Last Updated:Friday - 09/24/2010
December 17, 2007
Carve out space for the presence of God
The pink candle has been lit! We're in the home stretch. Just one more candle to go! The battle is almost over. Yup, the battle.
The "holiday carols" that have been blaring from every Muzak system since Nov. 1 and the "giving is the thing" commercials have turned this month (or months, rather) into a battle, not just for our sanity, but to keep the birth of Jesus at the centre of the season. Somewhere in the middle of all the red-nosed reindeer and three-foot elves, is Jesus. It's just really, really hard to remember that he's there and even harder to see him.
It's time to stop fighting. Our faith is not about fighting. It is about being and living. Our God does not ask that we battle the world, he asks that we hand ourselves over to him, that we place ourselves in his presence, live according to his will, and in doing so transform the world. The same principle applies to Advent.
What Jesus needs and asks of us is a wee space in our hearts. Just like the stable in Bethlehem, even a small, forlorn corner will do for starters. He doesn't need us to slay snowmen, even though there is at least one on every street corner, in order to experience the joy of his birth.
The reindeer, the snowmen, the blaring music, flashing lights and "not-to-be-missed" sales can serve as an external (and superficial) reminder that something out of the ordinary is happening. Something so out of the ordinary that even our self-centred, religion-phobic, consumerist society has found some way to acknowledge it and include everyone on that acknowledgement. After all, what good is the culture around us if it won't or can't answer to our faith?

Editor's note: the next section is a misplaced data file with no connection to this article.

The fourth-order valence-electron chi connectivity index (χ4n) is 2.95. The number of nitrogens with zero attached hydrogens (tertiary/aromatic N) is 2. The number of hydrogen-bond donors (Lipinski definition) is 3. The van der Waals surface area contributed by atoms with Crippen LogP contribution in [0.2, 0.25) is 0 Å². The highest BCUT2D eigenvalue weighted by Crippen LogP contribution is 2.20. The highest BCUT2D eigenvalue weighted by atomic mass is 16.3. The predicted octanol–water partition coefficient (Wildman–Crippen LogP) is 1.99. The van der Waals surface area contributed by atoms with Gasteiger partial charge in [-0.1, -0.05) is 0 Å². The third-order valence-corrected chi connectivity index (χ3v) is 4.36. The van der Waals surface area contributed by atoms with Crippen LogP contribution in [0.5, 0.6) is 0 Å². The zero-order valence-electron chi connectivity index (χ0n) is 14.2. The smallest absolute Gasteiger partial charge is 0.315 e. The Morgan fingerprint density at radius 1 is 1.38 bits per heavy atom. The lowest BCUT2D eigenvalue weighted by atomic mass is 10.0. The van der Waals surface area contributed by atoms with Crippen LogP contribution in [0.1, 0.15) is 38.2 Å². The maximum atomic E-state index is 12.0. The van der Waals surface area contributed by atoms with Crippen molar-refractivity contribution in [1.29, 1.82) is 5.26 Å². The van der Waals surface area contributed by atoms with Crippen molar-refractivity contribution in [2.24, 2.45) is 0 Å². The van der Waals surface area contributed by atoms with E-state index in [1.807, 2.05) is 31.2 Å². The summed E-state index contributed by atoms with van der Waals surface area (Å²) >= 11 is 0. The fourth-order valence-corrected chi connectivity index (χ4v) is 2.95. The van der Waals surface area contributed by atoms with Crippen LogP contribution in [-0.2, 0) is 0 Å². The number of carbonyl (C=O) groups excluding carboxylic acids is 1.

By that same token, what good is our faith if it won't or can't answer to the culture around it - and in doing so transform that culture?
In the practice of meditative prayer, one does not push thoughts and distractions away but lets them flow past, as a sign of one's intent to sit in God's presence. Instead of trying to hold on to the commercial trappings of this season, instead of trying to fight them and dismantle them, but instead letting them flow past us, so to speak, we let ourselves be reminded that something special is happening and to be a part of it. It is our faith that reminds us we must dive beneath the surface of the hullabaloo to bring any meaning to it.
How do we do this in the midst of a culture that seems, at first glance, to disregard and make our faith irrelevant?
We stop fighting. Instead we convert and transform the materialistic trappings of the world around us.
Let the reindeer and snowmen serve as a reminder that we must detach from them, that we need to carve out some time and space to be in the presence of God. Let those cartoon figures on every corner, as unorthodox as they may be, point in the direction of a quiet stable where a young woman, scared and cold, gave birth to her son in the dead of winter. A son who, even as a newborn, attracted people from far and wide wanting to just sit before him and soak in his presence.
By not holding on to or fighting the commercial trappings around us, by letting them serve as reminders to step back, we clear out space in our minds and our hearts.
That's really all we need to do. We provide the quiet shelter, the manger, and Jesus comes. He is born. He fills up that space we clear. He transforms the cartoon figures into wise-men and choirs of angels, the store-bought gifts into gifts of grace. He teaches us to sit before him and let ourselves be transformed - even if there is a curious snowman looking over our shoulder.
- Alicia Ambrosio
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